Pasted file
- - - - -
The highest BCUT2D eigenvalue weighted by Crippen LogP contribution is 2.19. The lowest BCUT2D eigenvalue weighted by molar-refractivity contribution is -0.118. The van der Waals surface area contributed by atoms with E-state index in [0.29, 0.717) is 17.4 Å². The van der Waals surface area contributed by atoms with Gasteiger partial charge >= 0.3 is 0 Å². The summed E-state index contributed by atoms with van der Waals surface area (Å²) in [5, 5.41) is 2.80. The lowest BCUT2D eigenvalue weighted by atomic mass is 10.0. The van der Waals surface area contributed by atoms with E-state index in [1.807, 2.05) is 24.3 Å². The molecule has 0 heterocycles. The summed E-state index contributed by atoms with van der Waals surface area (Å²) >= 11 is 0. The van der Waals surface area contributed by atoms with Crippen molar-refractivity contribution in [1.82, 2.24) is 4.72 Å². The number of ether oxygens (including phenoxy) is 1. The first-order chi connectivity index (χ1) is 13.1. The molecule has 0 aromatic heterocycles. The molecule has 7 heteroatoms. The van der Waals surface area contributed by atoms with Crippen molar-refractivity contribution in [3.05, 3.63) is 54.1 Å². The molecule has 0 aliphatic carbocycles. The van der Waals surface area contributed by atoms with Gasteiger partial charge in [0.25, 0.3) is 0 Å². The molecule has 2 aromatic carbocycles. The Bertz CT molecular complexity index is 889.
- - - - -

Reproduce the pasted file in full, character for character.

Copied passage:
The highest BCUT2D eigenvalue weighted by Crippen LogP contribution is 2.19. The lowest BCUT2D eigenvalue weighted by molar-refractivity contribution is -0.118. The van der Waals surface area contributed by atoms with E-state index in [0.29, 0.717) is 17.4 Å². The van der Waals surface area contributed by atoms with Gasteiger partial charge >= 0.3 is 0 Å². The summed E-state index contributed by atoms with van der Waals surface area (Å²) in [5, 5.41) is 2.80. The lowest BCUT2D eigenvalue weighted by atomic mass is 10.0. The van der Waals surface area contributed by atoms with E-state index in [1.807, 2.05) is 24.3 Å². The molecule has 0 heterocycles. The summed E-state index contributed by atoms with van der Waals surface area (Å²) >= 11 is 0. The van der Waals surface area contributed by atoms with Crippen molar-refractivity contribution in [1.82, 2.24) is 4.72 Å². The number of ether oxygens (including phenoxy) is 1. The first-order chi connectivity index (χ1) is 13.1. The molecule has 0 aromatic heterocycles. The molecule has 7 heteroatoms. The van der Waals surface area contributed by atoms with Crippen molar-refractivity contribution in [3.05, 3.63) is 54.1 Å². The molecule has 0 aliphatic carbocycles. The van der Waals surface area contributed by atoms with Gasteiger partial charge in [0.25, 0.3) is 0 Å². The molecule has 2 aromatic carbocycles. The Bertz CT molecular complexity index is 889.